[This post discusses medical science, but remember that I’m not a doctor yet. I recommend the emWave 2 highly and am not aware of any medical downside based on personal experience, but I’m sure someone out there has found something wrong with it. So do your research and talk to your own doctor before making any medical decisions!]
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I’ve written before about the anxiety I felt when I first started living in my car. Loneliness, fear of police knocking on my door, and freezing temperatures took a toll on my psyche early on. I felt a generalized sense of anxiety throughout my day that occasionally intensified into panic attacks.
This was, of course, on top of the stresses I already felt as a medical student: astronomical debt, impressing my attendings every second I am in the hospital, finding time to study for challenging tests, and planning my future while not even knowing where I’ll be for my next rotation. As I got more comfortable living in my car, my anxiety eventually returned to the baseline level I’ve come to know and love after three years in medical school, but it was still a burden.
Every medical student learns some way to cope with the stress of school, and every vandweller figures out ways to treat their anxiety while living on the road. I don’t think I would have made it this far with my sanity still intact if it weren’t for a tiny grey box smaller than a deck of cards.
It’s called an emWave 2…
…and I’ve been using it before I even got accepted to medical school. This compact little device measures the distance between your heartbeats and then assesses the variability (the changing space between beats).
The autonomic (“automatic”) nervous system is made up of the sympathetic nervous system (“fight or flight”) and the parasympathetic nervous system (“rest and digest”). Increased heart rate variability (HRV) is associated with increased parasympathetic tone and decreased sympathetic tone, leading to a state of relaxed focus. The emWave®2 from HeartMath trains you to find that state through heart-focused breathing and feelings of gratitude.
Hold on, don’t click the back button yet. I know that sounds like hippie mumbo-jumbo, but there’s great science behind the emWave 2. Low HRV is seen in patients with social anxiety disorder and people who perceive more stress—this device can help mitigate the effects of those. It’s also been shown to be a great tool to use on top of traditional treatments for disorders like PTSD, and may even be more effective than using SSRIs to treat depression.
Regardless of the science and research behind HRV, all I can really tell you is my personal experience training it. It has illuminated a deep connection between my physiology and my mental health.
How the emWave 2 manages my anxiety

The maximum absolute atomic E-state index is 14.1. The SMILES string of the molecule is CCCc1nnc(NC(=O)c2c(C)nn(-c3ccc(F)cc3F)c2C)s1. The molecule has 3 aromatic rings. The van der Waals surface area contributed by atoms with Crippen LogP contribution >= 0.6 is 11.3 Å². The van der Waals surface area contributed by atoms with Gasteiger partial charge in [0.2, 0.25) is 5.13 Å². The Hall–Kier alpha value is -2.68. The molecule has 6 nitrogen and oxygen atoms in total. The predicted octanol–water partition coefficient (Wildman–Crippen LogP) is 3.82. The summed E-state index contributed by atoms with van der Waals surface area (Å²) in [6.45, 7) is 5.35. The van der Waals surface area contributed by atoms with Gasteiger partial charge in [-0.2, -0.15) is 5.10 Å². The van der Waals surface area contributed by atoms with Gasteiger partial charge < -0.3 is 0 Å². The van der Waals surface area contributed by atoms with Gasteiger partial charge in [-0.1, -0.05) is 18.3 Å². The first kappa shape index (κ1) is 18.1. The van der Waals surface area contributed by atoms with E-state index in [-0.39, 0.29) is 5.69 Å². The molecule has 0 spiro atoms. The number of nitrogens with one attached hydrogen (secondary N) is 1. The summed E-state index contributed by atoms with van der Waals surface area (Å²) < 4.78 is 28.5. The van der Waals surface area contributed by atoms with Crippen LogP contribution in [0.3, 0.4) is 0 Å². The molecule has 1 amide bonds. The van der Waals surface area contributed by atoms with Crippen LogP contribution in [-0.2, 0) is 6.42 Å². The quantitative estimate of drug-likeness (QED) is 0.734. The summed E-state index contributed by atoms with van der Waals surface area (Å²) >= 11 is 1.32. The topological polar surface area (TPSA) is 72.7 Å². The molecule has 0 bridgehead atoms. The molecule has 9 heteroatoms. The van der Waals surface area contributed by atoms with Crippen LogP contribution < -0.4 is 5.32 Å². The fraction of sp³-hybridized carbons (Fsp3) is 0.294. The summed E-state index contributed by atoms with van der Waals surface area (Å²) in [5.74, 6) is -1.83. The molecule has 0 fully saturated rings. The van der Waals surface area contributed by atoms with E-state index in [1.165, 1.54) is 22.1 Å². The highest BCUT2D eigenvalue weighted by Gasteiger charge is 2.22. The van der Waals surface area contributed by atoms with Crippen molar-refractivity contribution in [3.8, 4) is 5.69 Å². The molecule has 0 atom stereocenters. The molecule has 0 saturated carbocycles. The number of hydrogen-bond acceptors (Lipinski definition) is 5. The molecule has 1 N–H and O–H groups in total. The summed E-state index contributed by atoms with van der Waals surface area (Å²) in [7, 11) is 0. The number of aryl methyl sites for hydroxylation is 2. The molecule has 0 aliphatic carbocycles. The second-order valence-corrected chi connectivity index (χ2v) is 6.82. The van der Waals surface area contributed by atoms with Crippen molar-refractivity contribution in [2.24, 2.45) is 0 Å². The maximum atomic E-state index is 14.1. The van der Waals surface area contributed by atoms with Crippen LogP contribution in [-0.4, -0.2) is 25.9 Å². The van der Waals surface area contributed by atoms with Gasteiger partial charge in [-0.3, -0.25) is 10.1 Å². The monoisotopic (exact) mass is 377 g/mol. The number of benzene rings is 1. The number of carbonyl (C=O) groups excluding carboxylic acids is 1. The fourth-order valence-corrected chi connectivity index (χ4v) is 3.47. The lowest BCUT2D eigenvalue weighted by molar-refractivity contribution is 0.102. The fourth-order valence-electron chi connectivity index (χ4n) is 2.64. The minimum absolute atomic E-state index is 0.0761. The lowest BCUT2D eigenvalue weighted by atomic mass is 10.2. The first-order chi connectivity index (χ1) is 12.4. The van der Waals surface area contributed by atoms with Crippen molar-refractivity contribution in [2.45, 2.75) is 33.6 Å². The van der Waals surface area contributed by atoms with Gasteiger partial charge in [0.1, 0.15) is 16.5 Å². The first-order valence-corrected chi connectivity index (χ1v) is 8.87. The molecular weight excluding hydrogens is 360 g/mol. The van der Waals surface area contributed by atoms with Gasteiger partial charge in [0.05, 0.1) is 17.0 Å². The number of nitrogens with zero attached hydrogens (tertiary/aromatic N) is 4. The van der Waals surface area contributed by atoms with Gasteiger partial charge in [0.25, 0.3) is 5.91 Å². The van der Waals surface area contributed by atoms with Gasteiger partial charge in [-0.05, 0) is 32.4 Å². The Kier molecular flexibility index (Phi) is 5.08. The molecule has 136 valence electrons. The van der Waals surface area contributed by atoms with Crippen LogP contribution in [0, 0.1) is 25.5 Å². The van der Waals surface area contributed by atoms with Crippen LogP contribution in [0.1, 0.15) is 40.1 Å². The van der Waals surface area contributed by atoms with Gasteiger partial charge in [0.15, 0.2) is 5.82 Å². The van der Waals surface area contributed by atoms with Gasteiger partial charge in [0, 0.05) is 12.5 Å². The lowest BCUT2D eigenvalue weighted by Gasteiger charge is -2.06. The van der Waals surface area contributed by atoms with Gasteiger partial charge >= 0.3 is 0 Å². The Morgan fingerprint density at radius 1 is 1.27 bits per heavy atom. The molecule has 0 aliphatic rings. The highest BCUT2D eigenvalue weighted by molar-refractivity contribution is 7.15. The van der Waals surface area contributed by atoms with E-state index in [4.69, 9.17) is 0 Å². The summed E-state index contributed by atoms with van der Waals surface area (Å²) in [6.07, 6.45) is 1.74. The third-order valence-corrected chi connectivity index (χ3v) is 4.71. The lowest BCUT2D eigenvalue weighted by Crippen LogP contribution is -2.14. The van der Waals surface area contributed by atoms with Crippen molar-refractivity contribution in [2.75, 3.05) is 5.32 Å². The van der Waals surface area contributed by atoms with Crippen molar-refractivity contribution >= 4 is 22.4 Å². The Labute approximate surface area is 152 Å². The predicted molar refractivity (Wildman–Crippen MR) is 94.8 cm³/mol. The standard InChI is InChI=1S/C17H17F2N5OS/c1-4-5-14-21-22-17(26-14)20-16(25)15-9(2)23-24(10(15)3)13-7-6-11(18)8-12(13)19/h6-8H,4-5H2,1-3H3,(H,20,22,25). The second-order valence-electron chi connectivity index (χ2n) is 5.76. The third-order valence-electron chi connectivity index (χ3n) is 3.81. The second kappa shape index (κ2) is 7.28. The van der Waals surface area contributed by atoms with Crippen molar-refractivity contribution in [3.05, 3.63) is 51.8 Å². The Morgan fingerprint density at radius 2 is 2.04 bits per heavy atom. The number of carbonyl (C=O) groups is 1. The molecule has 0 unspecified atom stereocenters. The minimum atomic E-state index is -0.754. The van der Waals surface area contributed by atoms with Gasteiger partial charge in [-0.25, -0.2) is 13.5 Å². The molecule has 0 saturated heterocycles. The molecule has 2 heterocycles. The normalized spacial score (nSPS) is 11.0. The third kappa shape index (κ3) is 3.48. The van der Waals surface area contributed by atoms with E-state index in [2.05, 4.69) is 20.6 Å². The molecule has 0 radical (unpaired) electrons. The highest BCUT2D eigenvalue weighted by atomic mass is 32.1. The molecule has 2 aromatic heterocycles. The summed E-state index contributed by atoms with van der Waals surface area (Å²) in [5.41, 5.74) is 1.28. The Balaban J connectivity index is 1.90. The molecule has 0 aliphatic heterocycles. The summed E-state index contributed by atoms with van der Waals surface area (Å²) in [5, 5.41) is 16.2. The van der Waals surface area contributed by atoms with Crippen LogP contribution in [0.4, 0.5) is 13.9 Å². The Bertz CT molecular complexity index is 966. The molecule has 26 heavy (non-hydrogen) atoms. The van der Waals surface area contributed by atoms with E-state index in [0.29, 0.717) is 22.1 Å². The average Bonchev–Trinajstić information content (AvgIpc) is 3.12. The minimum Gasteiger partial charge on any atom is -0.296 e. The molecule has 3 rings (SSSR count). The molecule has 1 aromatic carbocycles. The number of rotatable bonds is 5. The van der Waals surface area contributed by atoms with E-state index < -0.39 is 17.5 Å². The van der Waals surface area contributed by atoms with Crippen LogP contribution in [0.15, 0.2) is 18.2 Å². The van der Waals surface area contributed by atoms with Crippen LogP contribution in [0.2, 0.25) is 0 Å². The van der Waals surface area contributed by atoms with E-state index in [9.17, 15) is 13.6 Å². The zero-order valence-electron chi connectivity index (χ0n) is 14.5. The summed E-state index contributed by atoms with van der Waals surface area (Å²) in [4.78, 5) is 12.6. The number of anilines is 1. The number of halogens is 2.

Every night, after I crawl into my cot and turn my phone on airplane mode, I put my thumb on the sensor and lay on my back. I turn it on, set a timer for 5 minutes, and breathe with controlled, purposeful breaths.
After closing my eyes, I focus all my attention on my chest and imagine that the air I’m breathing is filling and then leaving my heart. Occasionally I repeat phrases in my head, such as “breathe in, breathe out”. If I’m really feeling stressed, I find that remembering a time when I was really grateful for something helps dramatically. The emWave 2 has a tone and colored lights signifying how variable your heart rate is, so once I hear the tone I know that whatever I’m doing is working.
This device doesn’t just relax you before bed, however. It is an HRV trainer, a key point I often forget. The point of the emWave 2 is to help you find techniques that balance your specific autonomic nervous system so that you can use them during the day when you feel stressed. Walking into a big test? Do your breathing. Bozo cut you off on the road? Do your breathing.
Worth every penny
When I bought my emWave 2, I looked at it as an investment in my future and well being. I had to do this because the price for products on the HeartMath site is a little higher than I think I would have spent if I was looking at it as just another experiment. The emWave 2 runs about $200, while the Inner Balance ear clips that plug into your iPhone or iPad is $129. There’s also a new bluetooth ear clip for $159. HeartMath periodically has sales with pretty significant discounts, and every once in awhile there will be discount codes floating around.
Even with prices in the triple digits, however, I would gladly buy my emWave 2 at full price again any day. When used consistently, I am able to bring myself back to focus in just a few deep, heart-focused breaths. My mind doesn’t race as much, I’m more relaxed in social situations, and I find myself enjoying life more. I’m able to better appreciate vandwelling and medical school for the adventures that they are.
Of all the biohacks I have tried, the emWave®2 from HeartMath by far has the biggest impact. I’ve tested its effect several times by stopping for short periods of time and then restarting, and every time I notice how much better I feel when I use it daily. It’s the best natural way I know to keep calm and truly enjoy the challenges of everyday life, and I’d highly recommend it for anyone who needs help managing stress.